If used consistently and substantially exclusively on certain goods/services, “Colors associated with a specific brand start serving as a cue for brand recognition,” per IAW. Color is especially powerful in the event that consumers are faced with “multiple pieces of information,” such as in an e-commerce setting, for example, in which case they will often “rely on the mental associations they have built with brands’ color schemes as a shortcut in their decision-making.” In other words, the use of signature colors will “reinforce the identity of the brand [in consumers’ minds] over repeated encounters,” ultimately, enabling those hues to indicate the source of goods – and call to mind aspects of a brand’s goodwill – without the need for other brand-identification information. 

Product Shape – The shape of a product and/or its packaging plays a similarly “critical role” in helping consumers to recognize a brand – and distinguish its products from those of another source. Citing research from University of Novi Sad’s Gojko Vladić, IAW states that “alongside graphic design, material, color, etc.,” the shape of products/packaging shape is “an important – and often overlooked – tool for product differentiation.” Evidence suggests this is “especially the case for consumer goods, such as perfume and personal care products, chocolates, and other regularly consumed commodities,” but it may also extend to things like handbags and footwear. 

Aside from helping consumers to easily distinguish between product sources, research shows that products/packaging with attractive shapes also “garner more attention” and are likely to prompt consumers to make judgments about the quality of a product. For instance, “People perceived creative, aesthetic, [and] attractive packaging as more expensive and of higher value,” according to IAW. Put another way, the shape of a product and/or its packaging can result in “a series of [value] judgments made by consumers that serve as proxies or shortcuts to a purchase.”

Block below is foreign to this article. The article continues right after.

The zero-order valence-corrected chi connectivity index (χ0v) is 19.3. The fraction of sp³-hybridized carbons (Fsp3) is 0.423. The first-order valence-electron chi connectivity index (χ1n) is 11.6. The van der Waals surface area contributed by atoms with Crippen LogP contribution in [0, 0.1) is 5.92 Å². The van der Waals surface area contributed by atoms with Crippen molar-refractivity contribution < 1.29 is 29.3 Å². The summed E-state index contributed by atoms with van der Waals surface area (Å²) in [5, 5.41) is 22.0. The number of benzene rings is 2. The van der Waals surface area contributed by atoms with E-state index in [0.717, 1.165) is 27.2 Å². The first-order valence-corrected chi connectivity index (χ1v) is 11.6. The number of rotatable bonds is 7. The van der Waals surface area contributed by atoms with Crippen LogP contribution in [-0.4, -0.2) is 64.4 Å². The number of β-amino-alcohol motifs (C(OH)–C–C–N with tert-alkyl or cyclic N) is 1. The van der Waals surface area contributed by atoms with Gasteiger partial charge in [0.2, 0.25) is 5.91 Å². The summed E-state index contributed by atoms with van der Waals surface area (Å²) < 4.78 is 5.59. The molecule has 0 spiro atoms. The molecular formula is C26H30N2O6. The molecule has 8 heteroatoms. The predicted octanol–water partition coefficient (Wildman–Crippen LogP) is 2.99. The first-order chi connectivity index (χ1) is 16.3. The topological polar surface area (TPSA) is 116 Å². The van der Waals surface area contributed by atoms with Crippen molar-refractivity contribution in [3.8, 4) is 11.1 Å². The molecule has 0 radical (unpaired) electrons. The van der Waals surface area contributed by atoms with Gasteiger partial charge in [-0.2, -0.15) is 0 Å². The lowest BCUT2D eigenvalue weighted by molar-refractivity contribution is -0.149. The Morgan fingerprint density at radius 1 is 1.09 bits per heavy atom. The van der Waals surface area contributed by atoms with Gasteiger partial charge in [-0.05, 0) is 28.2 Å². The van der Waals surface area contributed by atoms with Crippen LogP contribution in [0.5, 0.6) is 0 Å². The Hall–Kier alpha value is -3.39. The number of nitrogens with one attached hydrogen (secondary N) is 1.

IAW points to the Red Bull can, Toblerone’s chocolate, and Lindt’s GOLD BUNNY as instances in which a product and/or its shape “can become a unique and equitable part of the brand.” In the realm of fashion/luxury, Dior’s Saddle bag, Rimowa’s parallel ridged suitcases, Hermès’ largely word mark/logo-devoid Birkin and Kelly bags, and the Chanel No. 5 bottle are relevant examples of valuable assets and indicators of source that may “rank highly in a consumer’s mind.”

In reality, the rise of quiet luxury will almost certainly not throw much of a wrench into the works for logo-happy luxury brands. LVMH management said as much in its Q1 call, telling analysts that they do not see this trend as a problem in large part because most consumers “will continue to favor products with logos.” Even with that being the case (and the demand for offerings from many of the brands under the umbrellas of luxury biggest groups being driven largely by the presence of logos on their goods), companies are, nonetheless, likely be best equipped from a branding standpoint if they have a dynamic arsenal of source-indicators (i.e., status-indicators) at their disposal – regardless of whether consumers opt in or out of logos at any given time. 

BOTTOM LINE: The rise of “stealth wealth” is a call for companies to lean more heavily on/develop alternative or additional trademarks. IAW’s research suggests that “a product’s color, shape, and overall brand image should be prioritized … because of their direct influence on consumers.”